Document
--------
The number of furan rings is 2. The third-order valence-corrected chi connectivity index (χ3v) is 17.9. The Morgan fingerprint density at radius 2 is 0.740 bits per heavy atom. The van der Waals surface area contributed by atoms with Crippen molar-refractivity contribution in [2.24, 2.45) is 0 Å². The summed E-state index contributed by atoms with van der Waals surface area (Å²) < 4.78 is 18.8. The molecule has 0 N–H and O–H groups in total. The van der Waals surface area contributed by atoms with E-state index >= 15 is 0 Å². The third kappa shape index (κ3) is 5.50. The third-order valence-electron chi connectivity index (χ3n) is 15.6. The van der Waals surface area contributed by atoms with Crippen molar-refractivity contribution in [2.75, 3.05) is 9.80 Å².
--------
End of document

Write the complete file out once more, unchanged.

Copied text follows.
The number of furan rings is 2. The third-order valence-corrected chi connectivity index (χ3v) is 17.9. The Morgan fingerprint density at radius 2 is 0.740 bits per heavy atom. The van der Waals surface area contributed by atoms with Crippen molar-refractivity contribution in [2.24, 2.45) is 0 Å². The summed E-state index contributed by atoms with van der Waals surface area (Å²) < 4.78 is 18.8. The molecule has 0 N–H and O–H groups in total. The van der Waals surface area contributed by atoms with E-state index >= 15 is 0 Å². The third kappa shape index (κ3) is 5.50. The third-order valence-electron chi connectivity index (χ3n) is 15.6. The van der Waals surface area contributed by atoms with Crippen molar-refractivity contribution in [2.75, 3.05) is 9.80 Å².